WASHINGTON/GAZA CITY: U.S. President Barack Obama urged Hamas to show they were serious about wanting a cease-fire Friday and urged the group to release an Israeli soldier reported captured earlier in the day, as Israeli shelling killed at least 62 Palestinians.
“I think it’s going to be very hard to put a cease-fire back together again if Israelis and the international community can’t feel confident that Hamas can follow through on a cease-fire commitment,” he said at a news conference.
“A cease-fire was one way in which we could stop the killing, to step back and try to resolve some of the underlying issues,” Obama said. “Trying to put that back together is going to be challenging, but we will continue to make those efforts.”
A humanitarian truce collapsed only hours after it began Friday amid a deadly new wave of violence.
Intensive shelling killed dozens of people in southern Gaza hours into the truce, which began at 8 a.m. and was due to last 72 hours.
But the cease-fire was short-lived, with Hamas accusing Israel of breaking it and the Jewish state saying it was responding to militant rocket fire.
The chances of a durable truce seemed as remote as ever after the probable capture of Israeli Second Lieutenant Hadar Goldin, 23.
The military also announced that two soldiers had been killed in the same incident near the southern city of Rafah.
“Our initial indications suggest a soldier has been abducted by terrorists in an incident where terrorists breached the cease-fire,” according to army spokesman Lieutenant Colonel Peter Lerner.
He said a suicide bomber blew himself up, adding that first reports “indicate that a soldier was seized.”
Obama urged the immediate and unconditional release of the soldier, as did U.N. chief Ban Ki-moon.
Obama also said more must be done to protect Palestinian civilians.
Friday’s short truce gave brief respite to people in the battered Strip from fighting that has killed more than 1,500 on the Palestinian side, mostly civilians, and 63 Israeli soldiers and three civilians on the other.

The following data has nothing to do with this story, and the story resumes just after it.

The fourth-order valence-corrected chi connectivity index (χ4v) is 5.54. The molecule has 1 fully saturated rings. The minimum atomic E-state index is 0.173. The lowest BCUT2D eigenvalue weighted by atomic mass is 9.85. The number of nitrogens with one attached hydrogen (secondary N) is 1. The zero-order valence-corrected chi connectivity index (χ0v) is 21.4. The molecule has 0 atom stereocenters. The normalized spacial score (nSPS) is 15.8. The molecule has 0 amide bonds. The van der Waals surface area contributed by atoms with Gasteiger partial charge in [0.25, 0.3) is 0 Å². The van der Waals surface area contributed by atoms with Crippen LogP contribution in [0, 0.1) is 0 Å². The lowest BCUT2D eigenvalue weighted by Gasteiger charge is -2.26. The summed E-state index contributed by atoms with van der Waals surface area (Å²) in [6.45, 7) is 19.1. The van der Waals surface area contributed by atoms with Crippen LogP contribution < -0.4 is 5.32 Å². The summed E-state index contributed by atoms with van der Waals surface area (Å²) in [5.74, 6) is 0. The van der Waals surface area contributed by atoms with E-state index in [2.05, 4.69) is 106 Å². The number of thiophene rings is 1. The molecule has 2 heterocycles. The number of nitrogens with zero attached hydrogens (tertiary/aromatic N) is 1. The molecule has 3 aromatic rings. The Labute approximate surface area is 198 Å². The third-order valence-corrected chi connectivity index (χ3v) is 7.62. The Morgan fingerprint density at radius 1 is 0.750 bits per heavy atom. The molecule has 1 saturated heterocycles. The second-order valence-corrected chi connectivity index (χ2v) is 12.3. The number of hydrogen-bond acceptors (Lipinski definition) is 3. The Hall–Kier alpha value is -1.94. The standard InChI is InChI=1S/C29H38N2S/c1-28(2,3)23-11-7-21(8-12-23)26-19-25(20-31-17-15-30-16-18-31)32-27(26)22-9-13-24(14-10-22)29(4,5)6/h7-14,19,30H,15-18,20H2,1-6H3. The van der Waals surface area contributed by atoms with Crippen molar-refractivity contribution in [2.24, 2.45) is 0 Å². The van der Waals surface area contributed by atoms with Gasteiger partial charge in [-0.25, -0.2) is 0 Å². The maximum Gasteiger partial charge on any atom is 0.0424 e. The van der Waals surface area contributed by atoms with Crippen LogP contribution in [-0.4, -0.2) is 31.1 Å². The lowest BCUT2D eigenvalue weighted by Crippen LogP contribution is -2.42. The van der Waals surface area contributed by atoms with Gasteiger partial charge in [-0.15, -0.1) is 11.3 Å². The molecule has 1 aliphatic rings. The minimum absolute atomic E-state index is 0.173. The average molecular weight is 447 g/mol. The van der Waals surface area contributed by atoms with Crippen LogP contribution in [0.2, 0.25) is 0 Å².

Within hours, air raid sirens were heard on the Israeli side, and heavy shelling resumed in Rafah, killing at least 62 people and wounding more than 350, medics said.
Prime Minister Benjamin Netanyahu’s office accused Hamas and other Gaza militants of “flagrantly violating” the ceasefire.
Hamas spokesman Fawzi Barhum riposted that “it is the [Israeli] occupation which violated the cease-fire. The Palestinian resistance acted based on ... the right to self-defense.”
Netanyahu’s office said the premier spoke to U.S. Secretary of State John Kerry by phone and said the Palestinians “unilaterally and grossly violated the humanitarian cease-fire and attacked our soldiers after [9 a.m.]”
It said Netanyahu warned that Hamas and “the other terrorist organizations in the Gaza Strip will bear the consequences of their actions.”
The army warned people in the Gaza Strip to remain at home, saying in voice messages to mobile phones that it was “pursuing terrorist elements in Rafah.”
Kerry had said that once the cease-fire was underway, Israeli and Palestinian representatives, including from Hamas, would begin talks in Cairo on a more durable truce.
The Palestinian militant group Islamic Jihad later said Egypt was postponing the talks after news of the Israeli soldier’s capture, but Cairo said the invitation to talk was “still in place.”
And Palestinian President Mahmud Abbas said a joint delegation, including Hamas and Islamic Jihad, will travel to Cairo Saturday for talks despite the renewed fighting.
Before the truce, Israeli tank fire and aerial bombardment killed 14 Palestinians in Gaza, and the army said five soldiers died in mortar fire near the shared border.
Only minutes before the truce began, Palestinians had continued to fire rockets into southern Israel, with five brought down by missile defencss, army radio said.
While the truce had been accepted in the name of all militant groups by Hamas, the main political and military power in Gaza, the Islamist movement stressed it was dependent on Israel reciprocating.